From Left Field
By BOB SHRALUKA
In Florida, a person can be arrested and sent to prison for up to three years for pointing a gun at someone. But that same person can shoot and kill that same someone, claim it was in self-defense and, due to the state's "stand your ground" law, cannot be arrested unless it can be proved the shooter was in no way threatened.
In Indiana, the City of Decatur cannot prohibit guns in most places throughout the city, including parks and libraries, thanks to a new state law so courageously passed by our state legislators — most whom rail about keeping the government out of our lives..
So is it any wonder that a security guard is posted at a recent town hall meeting held by State Rep. Matt Lehman and State Senator Eric Holdman in the Decatur library after a rather raucous meeting earlier? Yet someone in the audience gets all huffy, demanding to know why a security guard is present.
The logical answer: Why not?
Meanwhile, it's become almost a weekly occurrence that someone shoots up a college, a high school, a factory, retail store and on and on. Some teenagers get in an argument around the canal in downtown Indianapolis, out comes a gun and boom! boom! There's an argument in a Fort Wayne tavern, they "take it outside," and boom! someone is no longer alive.
People die, we bury the dead and move on
Last fall, a man is brandishing a gun in front of superior court on Third St. in Decatur. Police arrive and, eventually, the man is shot and wounded by police after allegedly threatening officers. Later we learn he allegedly was unhappy with Judge Pat Miller.
The point of all this is that given how we are inundated with guns and with violence, is it any wonder that Judge Miller is so deeply concerned with security in the superior court building? The building is almost sieve-like in terms of security.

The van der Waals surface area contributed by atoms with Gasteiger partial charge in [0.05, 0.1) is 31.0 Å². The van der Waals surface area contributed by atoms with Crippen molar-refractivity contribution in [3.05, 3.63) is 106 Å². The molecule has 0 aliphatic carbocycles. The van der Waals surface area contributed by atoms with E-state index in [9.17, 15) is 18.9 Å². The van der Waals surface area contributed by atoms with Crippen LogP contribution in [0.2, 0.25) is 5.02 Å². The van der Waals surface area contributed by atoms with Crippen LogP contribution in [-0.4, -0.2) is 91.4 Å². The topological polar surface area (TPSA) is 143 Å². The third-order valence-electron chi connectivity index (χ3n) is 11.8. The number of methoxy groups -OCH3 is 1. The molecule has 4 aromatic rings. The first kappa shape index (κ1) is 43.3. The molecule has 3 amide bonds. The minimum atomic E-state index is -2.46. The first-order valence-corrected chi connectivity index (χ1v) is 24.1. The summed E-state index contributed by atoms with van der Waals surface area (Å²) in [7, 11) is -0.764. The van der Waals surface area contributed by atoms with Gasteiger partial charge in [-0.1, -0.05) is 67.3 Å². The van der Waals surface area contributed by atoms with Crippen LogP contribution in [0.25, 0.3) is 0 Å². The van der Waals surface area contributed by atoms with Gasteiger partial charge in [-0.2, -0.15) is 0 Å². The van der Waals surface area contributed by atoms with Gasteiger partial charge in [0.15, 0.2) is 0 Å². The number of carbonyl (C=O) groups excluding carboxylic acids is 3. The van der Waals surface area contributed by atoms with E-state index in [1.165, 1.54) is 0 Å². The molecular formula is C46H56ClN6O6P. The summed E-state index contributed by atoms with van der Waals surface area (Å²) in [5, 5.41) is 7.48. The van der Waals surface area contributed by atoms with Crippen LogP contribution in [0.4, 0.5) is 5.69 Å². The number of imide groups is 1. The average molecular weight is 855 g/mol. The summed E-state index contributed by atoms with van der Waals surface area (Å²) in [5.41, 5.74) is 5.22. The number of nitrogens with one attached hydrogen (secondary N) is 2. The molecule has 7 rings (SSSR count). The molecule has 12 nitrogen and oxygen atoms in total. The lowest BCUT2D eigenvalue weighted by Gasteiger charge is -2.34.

The building, as city Councilman Bill Crone was saying the other night, was built at a time when people were urged to come inside, to mingle with public officials. It was constructed as a "open" building. Those days are longer gone than cheap gas.
Yes, we want funds to be spent wisely, and thoughtful planning is always advocated. But the time to do something about that building and that court long ago arrived, and for the safety of the judge and his staff, as well as the probation officers and staff who work in the same building, it is imperative that something be done sooner rather than later. "Later" has already been used up.
Oh, good...more replay
When did we get video replay in basketball?
Suddenly in this modern age of bump-and-run, no-travel basketball, if someone gets an elbow high or flexes a muscle too strongly, we are immediately saddled with a question of the possible presence of a flagrant foul. So off go the officials to spend 10 minutes looking at a TV monitor while the fans preen for the cameras, holding up No. 1s; the players stand around, totally disinterested; and those of us in front of ye ol' big screen are inundated with another five or six commercials, a plug for two upcoming shows, and a message from the NCAA trying to convince us about how wonderful it is that all those NBA-bound players really are students first and athletes second.
There also have been instances in this now-completed basketball season (NBA doesn't count; we said "basketball") where the folks in the black and white stripes have spent lots of minutes in front of a TV screen trying to determine whether there were 6.4 or 6.5 seconds left in regulation when the ball went out of bounds.
If there's one thing basketball doesn't need, it's dragging out even more the last few minutes of a game, when timeouts are more plentiful than cheerleaders. Some checking on the Ohio State-Kansas game last week revealed that it took 28 minutes to play the last 10 on the scoreboard.
And oh, yes, by the way, the National Football League has now decided that all turnovers during a game will be reviewed
At this rate it won't be long before we're having reviews of the reviews to make sure the reviewers got the review right.
And more reviews, of course, mean ... (drum roll!) more commercials!